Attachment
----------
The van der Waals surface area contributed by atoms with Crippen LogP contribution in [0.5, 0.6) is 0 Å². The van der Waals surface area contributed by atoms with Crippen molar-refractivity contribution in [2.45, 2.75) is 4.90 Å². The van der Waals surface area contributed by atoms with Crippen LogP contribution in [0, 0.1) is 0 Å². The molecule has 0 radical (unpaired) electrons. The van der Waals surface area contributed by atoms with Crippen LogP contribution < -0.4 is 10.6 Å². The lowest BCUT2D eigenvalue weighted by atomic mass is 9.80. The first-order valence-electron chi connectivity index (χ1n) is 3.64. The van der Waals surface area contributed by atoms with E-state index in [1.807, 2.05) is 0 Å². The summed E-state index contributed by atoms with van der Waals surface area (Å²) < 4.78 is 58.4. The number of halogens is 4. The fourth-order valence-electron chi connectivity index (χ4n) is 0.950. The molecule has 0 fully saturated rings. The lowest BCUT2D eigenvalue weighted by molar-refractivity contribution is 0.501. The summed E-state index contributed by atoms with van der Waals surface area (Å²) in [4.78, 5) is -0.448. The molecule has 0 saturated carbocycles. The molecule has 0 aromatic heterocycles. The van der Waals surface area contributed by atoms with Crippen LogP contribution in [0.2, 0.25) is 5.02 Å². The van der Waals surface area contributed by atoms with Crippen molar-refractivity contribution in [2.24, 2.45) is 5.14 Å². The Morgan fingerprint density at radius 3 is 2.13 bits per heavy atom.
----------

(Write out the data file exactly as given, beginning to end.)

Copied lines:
The van der Waals surface area contributed by atoms with Crippen LogP contribution in [0.5, 0.6) is 0 Å². The van der Waals surface area contributed by atoms with Crippen molar-refractivity contribution in [2.45, 2.75) is 4.90 Å². The van der Waals surface area contributed by atoms with Crippen LogP contribution in [0, 0.1) is 0 Å². The molecule has 0 radical (unpaired) electrons. The van der Waals surface area contributed by atoms with Crippen LogP contribution < -0.4 is 10.6 Å². The lowest BCUT2D eigenvalue weighted by atomic mass is 9.80. The first-order valence-electron chi connectivity index (χ1n) is 3.64. The van der Waals surface area contributed by atoms with E-state index in [1.807, 2.05) is 0 Å². The summed E-state index contributed by atoms with van der Waals surface area (Å²) < 4.78 is 58.4. The number of halogens is 4. The fourth-order valence-electron chi connectivity index (χ4n) is 0.950. The molecule has 0 fully saturated rings. The lowest BCUT2D eigenvalue weighted by molar-refractivity contribution is 0.501. The summed E-state index contributed by atoms with van der Waals surface area (Å²) in [4.78, 5) is -0.448. The molecule has 0 saturated carbocycles. The molecule has 0 aromatic heterocycles. The van der Waals surface area contributed by atoms with Crippen LogP contribution in [0.2, 0.25) is 5.02 Å². The van der Waals surface area contributed by atoms with Crippen molar-refractivity contribution in [2.24, 2.45) is 5.14 Å². The Morgan fingerprint density at radius 3 is 2.13 bits per heavy atom.